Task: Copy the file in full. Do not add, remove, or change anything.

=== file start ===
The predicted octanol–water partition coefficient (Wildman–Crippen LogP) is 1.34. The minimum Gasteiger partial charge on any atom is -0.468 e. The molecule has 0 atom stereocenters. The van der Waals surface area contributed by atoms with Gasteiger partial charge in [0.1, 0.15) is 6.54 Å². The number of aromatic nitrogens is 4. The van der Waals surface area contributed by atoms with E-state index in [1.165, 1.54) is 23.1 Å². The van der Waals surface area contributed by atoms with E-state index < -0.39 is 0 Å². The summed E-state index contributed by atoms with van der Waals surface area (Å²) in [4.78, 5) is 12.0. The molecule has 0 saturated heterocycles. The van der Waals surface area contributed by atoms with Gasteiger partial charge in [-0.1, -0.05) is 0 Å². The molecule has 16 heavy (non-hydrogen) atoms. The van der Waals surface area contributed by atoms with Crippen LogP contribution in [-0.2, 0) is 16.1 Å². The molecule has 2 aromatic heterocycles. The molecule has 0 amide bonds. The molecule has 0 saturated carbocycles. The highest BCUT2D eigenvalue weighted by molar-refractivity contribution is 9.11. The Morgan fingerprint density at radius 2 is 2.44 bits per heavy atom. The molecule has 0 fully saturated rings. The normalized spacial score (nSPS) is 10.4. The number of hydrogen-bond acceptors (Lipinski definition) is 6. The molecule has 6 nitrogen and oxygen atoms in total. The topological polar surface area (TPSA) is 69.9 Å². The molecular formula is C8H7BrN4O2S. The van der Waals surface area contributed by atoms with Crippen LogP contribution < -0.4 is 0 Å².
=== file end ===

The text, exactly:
The predicted octanol–water partition coefficient (Wildman–Crippen LogP) is 1.34. The minimum Gasteiger partial charge on any atom is -0.468 e. The molecule has 0 atom stereocenters. The van der Waals surface area contributed by atoms with Gasteiger partial charge in [0.1, 0.15) is 6.54 Å². The number of aromatic nitrogens is 4. The van der Waals surface area contributed by atoms with E-state index in [1.165, 1.54) is 23.1 Å². The van der Waals surface area contributed by atoms with E-state index < -0.39 is 0 Å². The summed E-state index contributed by atoms with van der Waals surface area (Å²) in [4.78, 5) is 12.0. The molecule has 0 saturated heterocycles. The van der Waals surface area contributed by atoms with Gasteiger partial charge in [-0.1, -0.05) is 0 Å². The molecule has 16 heavy (non-hydrogen) atoms. The van der Waals surface area contributed by atoms with Crippen LogP contribution in [-0.2, 0) is 16.1 Å². The molecule has 2 aromatic heterocycles. The molecule has 0 amide bonds. The molecule has 0 saturated carbocycles. The highest BCUT2D eigenvalue weighted by molar-refractivity contribution is 9.11. The Morgan fingerprint density at radius 2 is 2.44 bits per heavy atom. The molecule has 0 fully saturated rings. The normalized spacial score (nSPS) is 10.4. The number of hydrogen-bond acceptors (Lipinski definition) is 6. The molecule has 6 nitrogen and oxygen atoms in total. The topological polar surface area (TPSA) is 69.9 Å². The molecular formula is C8H7BrN4O2S. The van der Waals surface area contributed by atoms with Crippen LogP contribution < -0.4 is 0 Å².